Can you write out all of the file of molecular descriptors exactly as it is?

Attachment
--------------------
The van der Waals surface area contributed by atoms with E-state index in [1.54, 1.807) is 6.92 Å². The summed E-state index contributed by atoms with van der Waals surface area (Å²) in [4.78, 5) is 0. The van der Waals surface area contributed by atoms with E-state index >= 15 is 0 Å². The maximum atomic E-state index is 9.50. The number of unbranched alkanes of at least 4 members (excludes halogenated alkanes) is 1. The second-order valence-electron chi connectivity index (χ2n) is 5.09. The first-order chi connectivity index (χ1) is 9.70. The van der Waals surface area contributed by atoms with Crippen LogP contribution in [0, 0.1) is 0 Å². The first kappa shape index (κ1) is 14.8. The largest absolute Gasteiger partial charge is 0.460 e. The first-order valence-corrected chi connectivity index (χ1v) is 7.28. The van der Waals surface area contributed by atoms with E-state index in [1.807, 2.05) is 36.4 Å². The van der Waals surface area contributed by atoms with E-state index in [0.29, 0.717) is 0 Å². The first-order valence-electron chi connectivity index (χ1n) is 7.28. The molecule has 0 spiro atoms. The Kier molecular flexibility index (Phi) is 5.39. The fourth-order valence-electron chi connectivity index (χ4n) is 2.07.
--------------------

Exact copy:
The van der Waals surface area contributed by atoms with E-state index in [1.54, 1.807) is 6.92 Å². The summed E-state index contributed by atoms with van der Waals surface area (Å²) in [4.78, 5) is 0. The van der Waals surface area contributed by atoms with E-state index >= 15 is 0 Å². The maximum atomic E-state index is 9.50. The number of unbranched alkanes of at least 4 members (excludes halogenated alkanes) is 1. The second-order valence-electron chi connectivity index (χ2n) is 5.09. The first-order chi connectivity index (χ1) is 9.70. The van der Waals surface area contributed by atoms with Crippen LogP contribution in [0, 0.1) is 0 Å². The first kappa shape index (κ1) is 14.8. The largest absolute Gasteiger partial charge is 0.460 e. The first-order valence-corrected chi connectivity index (χ1v) is 7.28. The van der Waals surface area contributed by atoms with E-state index in [1.807, 2.05) is 36.4 Å². The van der Waals surface area contributed by atoms with E-state index in [0.29, 0.717) is 0 Å². The first-order valence-electron chi connectivity index (χ1n) is 7.28. The molecule has 0 spiro atoms. The Kier molecular flexibility index (Phi) is 5.39. The fourth-order valence-electron chi connectivity index (χ4n) is 2.07.